Just three companies direct nearly all of Australia’s media landscape, according to a new media ownership report that shines a light on just how much of the nation’s journalism is controlled by News Corp.
As the federal Senate convenes its latest hearing on the inquiry into media diversity, with former prime minister Malcolm Turnbull as its headline act on Monday, it has been revealed News Corp owns nearly 60 per cent of the metro and national print media market.
The company also earns 40 per cent of TV revenues, and is part of a profitable trio controlling a mind-boggling 90 per cent of metro radio licences.
“The power of Murdoch in influencing climate policy and derailing climate action will be a focus of questions and evidence at the hearing,” Greens senator and inquiry chairperson, Sarah Hanson-Young, told The New Daily.
On the eve of the Senate inquiry, a study by University of Sydney academics found how densely Australia’s media ownership is concentrated.
“News Corp is the unchallenged dominant player,” wrote Associate Professor of Communication Benedetta Brevini and PhD candidate Michael Ward.
“The predominance of News Corp in cross-media settings is unprecedented in liberal democracies.”
The report, commissioned by activist group GetUp!, found News Corp had a 59 per cent share in the metro and national print media markets, when measured by readership.
The authors said that compared to just 25 per cent in 1984.
Nine Entertainment, which owns the former Fairfax papers including the Sydney Morning Herald, has “a combined 23 per cent readership share”, the report details.
“The dominance of News Corp and Nine’s media ownership extends beyond print to other media platforms,” the authors said.
“Just three corporations – News Corp, Nine, and Southern Cross Media (and their associated entities) – control almost 90 per cent of the lucrative metropolitan radio licences across the country.”
That’s in addition to the 40 per cent of total Australian television revenue that News Corp earns, when taking into account free-to-air and subscription revenues.
The authors note this is “almost double that of second-place holder Nine”.
“This highly concentrated media ownership has had a corrosive impact on Australia’s democracy. It has skewed public debate, favouring the interests of the wealthy and powerful over the public good,” Associate Professor Brevini and Mr Ward write.
“This has been clearly evidenced in the national debates on climate change policy, where the scale of News Corp’s climate misinformation has hindered climate policy, encouraged negative sentiments towards climate action, and actively driven a political wedge into our public debate.”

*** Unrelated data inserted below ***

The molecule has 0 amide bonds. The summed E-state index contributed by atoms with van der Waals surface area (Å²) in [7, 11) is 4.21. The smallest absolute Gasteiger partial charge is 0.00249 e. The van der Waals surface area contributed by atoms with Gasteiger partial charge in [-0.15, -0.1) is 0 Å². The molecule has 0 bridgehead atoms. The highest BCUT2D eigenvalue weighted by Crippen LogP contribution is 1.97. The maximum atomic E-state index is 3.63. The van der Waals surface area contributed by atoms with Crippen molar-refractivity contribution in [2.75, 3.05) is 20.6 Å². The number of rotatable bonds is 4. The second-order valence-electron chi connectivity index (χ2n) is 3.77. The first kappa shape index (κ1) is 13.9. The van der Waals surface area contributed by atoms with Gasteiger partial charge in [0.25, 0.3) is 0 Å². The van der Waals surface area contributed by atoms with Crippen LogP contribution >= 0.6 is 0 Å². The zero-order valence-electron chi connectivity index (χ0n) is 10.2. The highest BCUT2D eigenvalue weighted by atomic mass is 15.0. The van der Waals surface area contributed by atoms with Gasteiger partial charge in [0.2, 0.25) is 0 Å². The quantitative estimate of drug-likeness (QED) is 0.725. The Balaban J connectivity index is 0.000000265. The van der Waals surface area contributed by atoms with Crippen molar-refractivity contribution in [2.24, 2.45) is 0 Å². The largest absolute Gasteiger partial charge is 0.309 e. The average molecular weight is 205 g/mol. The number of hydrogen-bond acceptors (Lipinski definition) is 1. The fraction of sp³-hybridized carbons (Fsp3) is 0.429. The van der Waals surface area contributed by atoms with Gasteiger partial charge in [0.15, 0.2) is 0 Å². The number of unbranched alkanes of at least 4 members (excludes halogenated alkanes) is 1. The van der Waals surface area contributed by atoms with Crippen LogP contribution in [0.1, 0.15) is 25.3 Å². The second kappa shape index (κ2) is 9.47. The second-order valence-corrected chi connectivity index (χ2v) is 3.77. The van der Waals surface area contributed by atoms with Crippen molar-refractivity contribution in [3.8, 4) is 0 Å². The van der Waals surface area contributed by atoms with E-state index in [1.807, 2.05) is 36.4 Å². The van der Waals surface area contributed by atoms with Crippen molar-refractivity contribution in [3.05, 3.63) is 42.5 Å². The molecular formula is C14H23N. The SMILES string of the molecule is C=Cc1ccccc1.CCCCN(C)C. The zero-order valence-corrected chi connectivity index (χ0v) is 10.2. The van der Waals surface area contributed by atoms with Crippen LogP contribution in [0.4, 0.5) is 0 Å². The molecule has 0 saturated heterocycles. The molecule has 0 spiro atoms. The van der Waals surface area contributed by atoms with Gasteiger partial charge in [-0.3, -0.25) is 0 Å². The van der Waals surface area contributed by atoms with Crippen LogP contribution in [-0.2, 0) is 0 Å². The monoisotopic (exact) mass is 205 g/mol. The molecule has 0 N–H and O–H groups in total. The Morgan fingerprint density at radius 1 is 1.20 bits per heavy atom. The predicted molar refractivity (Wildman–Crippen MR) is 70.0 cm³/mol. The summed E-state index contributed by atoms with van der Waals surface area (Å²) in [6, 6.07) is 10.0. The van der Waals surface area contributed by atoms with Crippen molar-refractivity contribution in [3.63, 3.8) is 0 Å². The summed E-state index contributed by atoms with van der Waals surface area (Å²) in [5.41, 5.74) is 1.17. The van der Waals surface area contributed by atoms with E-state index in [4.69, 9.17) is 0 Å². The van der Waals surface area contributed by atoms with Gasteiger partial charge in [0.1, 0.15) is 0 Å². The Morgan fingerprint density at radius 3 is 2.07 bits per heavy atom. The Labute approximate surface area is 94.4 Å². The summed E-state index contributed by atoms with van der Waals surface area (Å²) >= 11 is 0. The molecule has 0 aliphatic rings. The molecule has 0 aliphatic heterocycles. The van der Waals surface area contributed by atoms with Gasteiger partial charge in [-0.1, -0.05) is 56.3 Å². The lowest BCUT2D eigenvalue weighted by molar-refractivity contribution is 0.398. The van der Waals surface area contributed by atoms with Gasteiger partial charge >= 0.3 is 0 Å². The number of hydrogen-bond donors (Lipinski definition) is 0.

They claim “this would not have been possible in a more diverse media landscape”.
The report and inquiry come just days after Mr Turnbull blamed News Corp “thugs” for his losing a climate change role with the NSW government.
He called the news organisation an “absolute scourge on our democracy”.
Mr Turnbull recently joined another former PM Kevin Rudd in calling for a royal commission into the media organisation.
That petition was unsuccessful, but spurred the launching of the Senate inquiry into media diversity.
Dr Michael E Mann, an acclaimed professor in climate science at Pennsylvania State University, will dial into the Senate inquiry from the United States.
Also on the witness list are executives from Facebook Australia, WIN TV, Prime Media, Crikey editor Peter Fray and The New Daily co-founder Bruce Guthrie.
“Since leaving politics Malcolm Turnbull has been a tough critic of the media. Tomorrow he has an opportunity to give evidence outlining his own experience with the Murdoch press during his time as Prime Minister,” Senator Hanson-Young said.
She added that Facebook and the government’s news media bargaining code would also feature in her questioning.
“Facebook makes a profit out of promoting and sharing fake news. The tech giant will be asked what they are doing to ensure public interest journalism and credible news is valued above fake news and hate speech,” Senator Hanson-Young said.
“I’ll be asking Facebook about why they still haven’t signed deals with media companies under the government’s new media bargaining code.”
Associate Professor Brevini’s report called for the Australian Communications and Media Authority to be empowered with more “teeth” to regulate media companies, including reintroducing caps on ownership in concentrated markets, and the power to request specific information on ownership.
“Australia is in a media emergency and immediate action must be taken to safeguard our democracy,” she said.
“Unmatched levels of media concentration has allowed a powerful few to accumulate excessive political power, with an unparalleled capacity to set the public agenda.
“This alarming level of media concentration is compounded by a systemic lack of transparency and public accountability.”